Title IX, a federal civil rights law, “requires the equal treatment of female and male student-athletes in the provisions of (a) supplies and equipment,” amongst other things. The NCAA not only is treating female student athletes like they matter less, they are also in direct violation of this law. 

As of Saturday, Mar. 20, multiple brands have pledged to donate equipment to add to the women’s workout space, including Dick’s Sporting Goods. In addition, Orange Theory offered delivery of its equipment and pledged to help. It is depressing that it has come to this: female student athletes should not have to rely on donations in order to have the same amount of equipment as their male counterparts — they should receive equal resources from the NCAA outright. Regardless, it is a step in the right direction.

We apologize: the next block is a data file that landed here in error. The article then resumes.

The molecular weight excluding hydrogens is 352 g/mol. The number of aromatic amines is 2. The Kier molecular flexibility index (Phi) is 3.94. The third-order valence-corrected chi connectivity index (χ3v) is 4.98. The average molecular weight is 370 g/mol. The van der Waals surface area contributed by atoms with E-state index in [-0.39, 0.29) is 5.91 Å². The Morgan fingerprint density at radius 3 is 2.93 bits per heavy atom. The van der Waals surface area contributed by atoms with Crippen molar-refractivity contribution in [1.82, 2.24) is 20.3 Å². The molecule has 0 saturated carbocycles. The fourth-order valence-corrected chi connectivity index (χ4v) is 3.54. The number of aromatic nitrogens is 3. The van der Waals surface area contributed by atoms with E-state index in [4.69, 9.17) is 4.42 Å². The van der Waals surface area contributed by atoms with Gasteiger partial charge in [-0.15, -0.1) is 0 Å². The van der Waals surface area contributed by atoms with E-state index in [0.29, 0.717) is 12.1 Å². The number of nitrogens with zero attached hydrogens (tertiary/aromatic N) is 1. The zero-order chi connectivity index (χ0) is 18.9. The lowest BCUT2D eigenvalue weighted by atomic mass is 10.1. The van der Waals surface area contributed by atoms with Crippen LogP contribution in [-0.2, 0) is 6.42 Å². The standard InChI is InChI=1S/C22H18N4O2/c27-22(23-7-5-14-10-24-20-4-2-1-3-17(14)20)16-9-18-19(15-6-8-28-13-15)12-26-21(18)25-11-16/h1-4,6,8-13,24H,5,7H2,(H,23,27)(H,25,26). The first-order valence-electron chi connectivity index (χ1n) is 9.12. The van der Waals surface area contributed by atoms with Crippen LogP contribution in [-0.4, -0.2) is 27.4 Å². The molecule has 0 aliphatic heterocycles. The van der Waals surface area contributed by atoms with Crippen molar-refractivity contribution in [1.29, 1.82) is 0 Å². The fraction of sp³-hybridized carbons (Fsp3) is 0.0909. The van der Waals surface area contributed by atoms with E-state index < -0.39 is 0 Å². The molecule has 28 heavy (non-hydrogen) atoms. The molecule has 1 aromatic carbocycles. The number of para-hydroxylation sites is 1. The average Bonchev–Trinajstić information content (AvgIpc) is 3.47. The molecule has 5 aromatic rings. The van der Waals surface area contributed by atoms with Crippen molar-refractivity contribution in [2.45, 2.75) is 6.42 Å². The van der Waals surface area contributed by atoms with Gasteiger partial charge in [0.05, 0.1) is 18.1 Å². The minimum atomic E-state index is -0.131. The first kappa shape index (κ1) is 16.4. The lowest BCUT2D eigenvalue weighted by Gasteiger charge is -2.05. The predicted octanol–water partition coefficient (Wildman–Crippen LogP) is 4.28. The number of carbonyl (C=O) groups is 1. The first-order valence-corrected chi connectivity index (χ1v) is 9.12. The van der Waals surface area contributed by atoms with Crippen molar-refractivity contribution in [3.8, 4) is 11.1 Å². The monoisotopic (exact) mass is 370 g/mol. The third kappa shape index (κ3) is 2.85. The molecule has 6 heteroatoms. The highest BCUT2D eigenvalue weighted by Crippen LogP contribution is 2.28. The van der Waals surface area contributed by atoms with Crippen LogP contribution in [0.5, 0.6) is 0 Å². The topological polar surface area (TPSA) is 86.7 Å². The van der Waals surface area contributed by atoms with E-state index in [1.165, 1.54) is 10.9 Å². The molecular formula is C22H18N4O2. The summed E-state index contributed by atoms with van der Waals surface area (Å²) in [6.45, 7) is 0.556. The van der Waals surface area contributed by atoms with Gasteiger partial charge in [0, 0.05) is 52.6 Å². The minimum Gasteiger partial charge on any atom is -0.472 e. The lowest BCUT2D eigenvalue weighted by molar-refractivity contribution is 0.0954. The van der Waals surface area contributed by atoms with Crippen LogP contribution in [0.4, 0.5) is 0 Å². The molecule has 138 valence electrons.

Plenty of WNBA and NBA athletes have attempted to bring attention to this issue. A’ja Wilson, Las Vegas Aces star and reigning WNBA MVP, tweeted that the situation was “beyond disrespectful.” Natasha Cloud, a Washington Mystics player, tweeted that it was “exhausting [to fight] for the respect that we deserve.” NBA athletes such as Kyrie Irving, Steph Curry and Ja Morant expressed their support for the female athletes and called out the NCAA for the inequality. 

Regardless, female athletes are always subject to criticism and sexism whenever they bring up treatment disparities, and this instance was no different. Social media users love to bring up the profit argument, as seemingly women cannot make enough money in revenue to fund an adequate workout space. Go figure. In addition, former NBA athletes such as Nick Young made their opinions known via Instagram comments. Young, once again, cited the revenue and referred to the women’s teams as the “JV team.”